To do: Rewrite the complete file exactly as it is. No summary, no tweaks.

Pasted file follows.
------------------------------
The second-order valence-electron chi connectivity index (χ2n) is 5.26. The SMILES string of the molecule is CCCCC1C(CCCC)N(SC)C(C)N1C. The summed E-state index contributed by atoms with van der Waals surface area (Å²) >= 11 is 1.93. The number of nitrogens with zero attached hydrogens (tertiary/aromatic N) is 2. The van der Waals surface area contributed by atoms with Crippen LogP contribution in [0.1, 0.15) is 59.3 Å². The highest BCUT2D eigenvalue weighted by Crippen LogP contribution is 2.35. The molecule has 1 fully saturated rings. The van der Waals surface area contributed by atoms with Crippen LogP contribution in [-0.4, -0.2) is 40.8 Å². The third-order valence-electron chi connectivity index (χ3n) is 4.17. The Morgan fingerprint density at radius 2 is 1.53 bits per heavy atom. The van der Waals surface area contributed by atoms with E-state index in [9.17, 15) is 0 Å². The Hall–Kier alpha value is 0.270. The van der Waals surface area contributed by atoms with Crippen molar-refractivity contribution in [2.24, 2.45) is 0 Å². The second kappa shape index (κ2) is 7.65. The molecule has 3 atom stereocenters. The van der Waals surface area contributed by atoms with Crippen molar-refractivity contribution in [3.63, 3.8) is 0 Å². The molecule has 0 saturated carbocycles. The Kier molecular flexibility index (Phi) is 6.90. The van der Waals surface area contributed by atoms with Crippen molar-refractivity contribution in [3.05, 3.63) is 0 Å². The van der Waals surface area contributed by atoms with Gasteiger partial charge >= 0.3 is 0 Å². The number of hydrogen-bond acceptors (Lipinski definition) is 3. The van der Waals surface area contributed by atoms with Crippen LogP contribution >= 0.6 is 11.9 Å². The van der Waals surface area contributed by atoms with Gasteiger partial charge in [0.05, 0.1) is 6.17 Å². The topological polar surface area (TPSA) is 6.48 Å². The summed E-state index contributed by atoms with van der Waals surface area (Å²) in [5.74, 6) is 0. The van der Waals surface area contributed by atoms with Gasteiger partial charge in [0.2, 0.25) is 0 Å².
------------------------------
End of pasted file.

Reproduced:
The second-order valence-electron chi connectivity index (χ2n) is 5.26. The SMILES string of the molecule is CCCCC1C(CCCC)N(SC)C(C)N1C. The summed E-state index contributed by atoms with van der Waals surface area (Å²) >= 11 is 1.93. The number of nitrogens with zero attached hydrogens (tertiary/aromatic N) is 2. The van der Waals surface area contributed by atoms with Crippen LogP contribution in [0.1, 0.15) is 59.3 Å². The highest BCUT2D eigenvalue weighted by Crippen LogP contribution is 2.35. The molecule has 1 fully saturated rings. The van der Waals surface area contributed by atoms with Crippen LogP contribution in [-0.4, -0.2) is 40.8 Å². The third-order valence-electron chi connectivity index (χ3n) is 4.17. The Morgan fingerprint density at radius 2 is 1.53 bits per heavy atom. The van der Waals surface area contributed by atoms with E-state index in [9.17, 15) is 0 Å². The Hall–Kier alpha value is 0.270. The van der Waals surface area contributed by atoms with Crippen molar-refractivity contribution in [2.24, 2.45) is 0 Å². The second kappa shape index (κ2) is 7.65. The molecule has 3 atom stereocenters. The van der Waals surface area contributed by atoms with Crippen molar-refractivity contribution in [3.63, 3.8) is 0 Å². The molecule has 0 saturated carbocycles. The Kier molecular flexibility index (Phi) is 6.90. The van der Waals surface area contributed by atoms with Crippen molar-refractivity contribution in [3.05, 3.63) is 0 Å². The van der Waals surface area contributed by atoms with Gasteiger partial charge >= 0.3 is 0 Å². The number of hydrogen-bond acceptors (Lipinski definition) is 3. The van der Waals surface area contributed by atoms with Crippen LogP contribution >= 0.6 is 11.9 Å². The van der Waals surface area contributed by atoms with Gasteiger partial charge in [0.05, 0.1) is 6.17 Å². The topological polar surface area (TPSA) is 6.48 Å². The summed E-state index contributed by atoms with van der Waals surface area (Å²) in [5.74, 6) is 0. The van der Waals surface area contributed by atoms with Gasteiger partial charge in [0.2, 0.25) is 0 Å².